Crypto Regulation: India’s G20 Presidency, OECD Framework, FSB Proposal Raise Hopes In India

Amid a clutch of developments this week along with India’s G20 presidency starting December 2022, there seems to be some progress towards global regulations on cryptocurrencies and digital assets, raising the hopes of the Indian crypto industry.
Crypto Regulation: India’s G20 Presidency, OECD Framework, FSB Proposal Raise Hopes In India

On October 10, the Organisation for Economic Co-operation and Development (OECD) responded to a G20 request to develop a framework by presenting the Crypto-Asset Reporting Framework (CARF). The framework is meant for the automatic exchange of information on crypto assets between countries.

A day later, on October 11, the Financial Stability Board (FSB), which is supported by the G20, released its proposed framework for international regulation of activities connected to crypto assets, a first for the global community.

Then, on October 13, Union Minister of Finance Nirmala Sitharaman was reported to have met Mathias Cormann, Secretary-General, OECD, on the sidelines of the International Monetary Fund (IMF) - World Bank annual meeting. The meeting is being seen as a step in the right direction, in terms of crypto regulation.

India’s G20 Presidency

India’s presidency of G20 from December 2022 has raised hopes of the crypto industry in India. In the past, Sitharaman and even the Reserve Bank of India (RBI) have highlighted the importance of a global framework on crypto regulation. The crypto industry feels that the G20 presidency may provide India with an opportunity to further that cause.

Ashish Singhal, co-founder and CEO, CoinSwitch, an Indian crypto exchange, said the world will be keen to hear India at G20. “It’s an opportunity to shape progressive policies that can make India competitive and spur innovation… We have been ahead of the curve in setting up a (tax) reporting framework (for cryptocurrencies), although there’s scope to refine other aspects, such as TDS (tax deducted at source) of 1 per cent,” he says.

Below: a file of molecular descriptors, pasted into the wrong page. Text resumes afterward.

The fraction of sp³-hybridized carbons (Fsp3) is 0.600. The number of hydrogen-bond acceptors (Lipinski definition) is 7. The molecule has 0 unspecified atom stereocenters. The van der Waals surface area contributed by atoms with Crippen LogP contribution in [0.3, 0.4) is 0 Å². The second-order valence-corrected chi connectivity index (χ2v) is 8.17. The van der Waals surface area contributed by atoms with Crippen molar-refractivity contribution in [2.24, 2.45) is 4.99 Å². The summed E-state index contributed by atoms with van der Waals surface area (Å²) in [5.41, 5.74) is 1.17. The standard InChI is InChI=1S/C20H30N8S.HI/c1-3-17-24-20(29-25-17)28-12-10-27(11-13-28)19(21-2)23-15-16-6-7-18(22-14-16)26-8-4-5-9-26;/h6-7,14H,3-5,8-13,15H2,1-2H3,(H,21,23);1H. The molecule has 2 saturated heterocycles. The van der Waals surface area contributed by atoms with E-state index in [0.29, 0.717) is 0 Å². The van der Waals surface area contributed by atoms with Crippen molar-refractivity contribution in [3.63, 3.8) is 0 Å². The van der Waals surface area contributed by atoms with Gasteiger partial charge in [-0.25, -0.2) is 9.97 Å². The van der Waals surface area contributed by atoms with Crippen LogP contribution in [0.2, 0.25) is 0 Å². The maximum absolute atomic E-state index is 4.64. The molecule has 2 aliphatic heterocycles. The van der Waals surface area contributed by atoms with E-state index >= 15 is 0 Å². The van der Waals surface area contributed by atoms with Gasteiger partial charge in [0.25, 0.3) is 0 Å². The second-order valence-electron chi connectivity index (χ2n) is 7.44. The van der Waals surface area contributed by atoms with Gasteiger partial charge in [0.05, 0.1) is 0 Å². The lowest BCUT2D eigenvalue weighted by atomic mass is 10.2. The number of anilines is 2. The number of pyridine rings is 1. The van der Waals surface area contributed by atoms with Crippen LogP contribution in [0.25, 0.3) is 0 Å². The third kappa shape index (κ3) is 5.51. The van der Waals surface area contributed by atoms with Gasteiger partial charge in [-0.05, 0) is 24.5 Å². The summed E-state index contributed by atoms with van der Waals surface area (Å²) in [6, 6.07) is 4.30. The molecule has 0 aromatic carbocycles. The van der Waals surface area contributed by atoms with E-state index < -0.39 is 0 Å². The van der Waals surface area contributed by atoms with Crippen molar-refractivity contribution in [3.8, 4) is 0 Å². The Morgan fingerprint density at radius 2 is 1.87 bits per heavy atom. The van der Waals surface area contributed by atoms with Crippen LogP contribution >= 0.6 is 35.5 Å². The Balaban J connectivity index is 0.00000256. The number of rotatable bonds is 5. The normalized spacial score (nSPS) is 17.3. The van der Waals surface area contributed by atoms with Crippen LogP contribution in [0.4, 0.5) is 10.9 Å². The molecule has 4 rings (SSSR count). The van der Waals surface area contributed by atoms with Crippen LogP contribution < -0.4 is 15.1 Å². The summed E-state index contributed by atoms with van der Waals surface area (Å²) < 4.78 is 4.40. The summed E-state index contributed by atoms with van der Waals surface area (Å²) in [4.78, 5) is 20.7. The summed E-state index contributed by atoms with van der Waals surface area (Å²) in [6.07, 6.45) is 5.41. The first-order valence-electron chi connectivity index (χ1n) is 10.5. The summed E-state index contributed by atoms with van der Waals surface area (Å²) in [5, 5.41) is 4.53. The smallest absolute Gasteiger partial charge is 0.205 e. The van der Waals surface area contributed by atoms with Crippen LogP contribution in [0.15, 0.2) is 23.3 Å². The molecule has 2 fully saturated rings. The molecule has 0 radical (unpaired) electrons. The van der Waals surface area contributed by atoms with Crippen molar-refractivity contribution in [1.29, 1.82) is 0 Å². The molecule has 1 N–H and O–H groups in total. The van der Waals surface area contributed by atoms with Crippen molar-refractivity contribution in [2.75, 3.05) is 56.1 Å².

India took its first step towards crypto regulation with the announcement of introduction of taxes on virtual digital assets (VDAs) during the Budget Session in February 2022.

Says Singhal: “While a few developed nations have put in place their own crypto regulations and framework, what the industry really needs is a common global standard. After all, crypto is a transformative technology that could profoundly change businesses across the world.”

The OECD Framework—CARF

The movement on a relevant framework—CARF—is also being seen in a positive light. The framework is meant for the automatic exchange of information on crypto assets between countries. The definition of crypto assets “includes assets that can be held and transferred in a decentralised manner, without the intervention of traditional financial intermediaries, including Stablecoins, derivatives issued in the form of crypto assets, and certain non-fungible tokens (NFTs ),” the report said.

Talking about the report, Rajagopal Menon, vice president, WazirX, a crypto exchange, said, “The OECD is a step in that direction (global concerted approach towards crypto assets), which will mandate sharing of crypto transactions in a standardised manner on an annual basis. This will give the regulators and the taxmen a framework on how to track, regulate, as well as tax crypto transactions,” he says.

The FSB Proposal

The draft framework includes nine significant proposals for the G20 economies, one of which is the adoption of a strong regulatory framework to monitor cryptocurrency activity.

“The current ‘crypto winter’ has reinforced our assessment of existing structural vulnerabilities in these markets. Concerns about the risks they pose to financial stability are, therefore, likely to come to the fore sooner rather than later, as are public expectations that policymakers have in place a robust international framework to identify, monitor, and address those risks,” FSB chair Klaas Knot said in a letter to G20 finance ministers and governors of central banks.

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